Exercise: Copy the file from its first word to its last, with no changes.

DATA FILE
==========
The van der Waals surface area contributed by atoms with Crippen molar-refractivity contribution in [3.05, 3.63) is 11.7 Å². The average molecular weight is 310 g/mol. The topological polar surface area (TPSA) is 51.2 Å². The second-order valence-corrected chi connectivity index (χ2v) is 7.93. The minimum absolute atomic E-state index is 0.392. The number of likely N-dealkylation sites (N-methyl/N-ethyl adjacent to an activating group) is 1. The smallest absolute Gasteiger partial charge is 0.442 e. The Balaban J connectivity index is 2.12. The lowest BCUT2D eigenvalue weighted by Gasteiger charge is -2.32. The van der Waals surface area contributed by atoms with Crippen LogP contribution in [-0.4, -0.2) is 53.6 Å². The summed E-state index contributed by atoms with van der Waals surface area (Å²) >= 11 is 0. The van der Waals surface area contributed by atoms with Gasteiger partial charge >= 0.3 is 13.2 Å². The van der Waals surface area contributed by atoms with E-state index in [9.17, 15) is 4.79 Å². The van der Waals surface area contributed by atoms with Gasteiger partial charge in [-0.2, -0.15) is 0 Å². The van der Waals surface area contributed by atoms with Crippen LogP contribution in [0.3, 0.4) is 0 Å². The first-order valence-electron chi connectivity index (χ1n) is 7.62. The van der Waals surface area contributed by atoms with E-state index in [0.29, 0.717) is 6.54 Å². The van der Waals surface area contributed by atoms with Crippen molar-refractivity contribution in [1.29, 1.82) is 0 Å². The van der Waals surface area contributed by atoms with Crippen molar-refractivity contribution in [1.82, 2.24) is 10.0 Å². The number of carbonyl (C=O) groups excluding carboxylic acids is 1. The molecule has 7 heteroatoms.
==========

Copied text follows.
The van der Waals surface area contributed by atoms with Crippen molar-refractivity contribution in [3.05, 3.63) is 11.7 Å². The average molecular weight is 310 g/mol. The topological polar surface area (TPSA) is 51.2 Å². The second-order valence-corrected chi connectivity index (χ2v) is 7.93. The minimum absolute atomic E-state index is 0.392. The number of likely N-dealkylation sites (N-methyl/N-ethyl adjacent to an activating group) is 1. The smallest absolute Gasteiger partial charge is 0.442 e. The Balaban J connectivity index is 2.12. The lowest BCUT2D eigenvalue weighted by Gasteiger charge is -2.32. The van der Waals surface area contributed by atoms with Crippen LogP contribution in [-0.4, -0.2) is 53.6 Å². The summed E-state index contributed by atoms with van der Waals surface area (Å²) >= 11 is 0. The van der Waals surface area contributed by atoms with Gasteiger partial charge >= 0.3 is 13.2 Å². The van der Waals surface area contributed by atoms with E-state index in [9.17, 15) is 4.79 Å². The van der Waals surface area contributed by atoms with Gasteiger partial charge in [-0.2, -0.15) is 0 Å². The van der Waals surface area contributed by atoms with Crippen LogP contribution in [0.3, 0.4) is 0 Å². The first-order valence-electron chi connectivity index (χ1n) is 7.62. The van der Waals surface area contributed by atoms with E-state index in [0.29, 0.717) is 6.54 Å². The van der Waals surface area contributed by atoms with Crippen molar-refractivity contribution in [1.29, 1.82) is 0 Å². The van der Waals surface area contributed by atoms with Crippen molar-refractivity contribution in [1.82, 2.24) is 10.0 Å². The number of carbonyl (C=O) groups excluding carboxylic acids is 1. The molecule has 7 heteroatoms.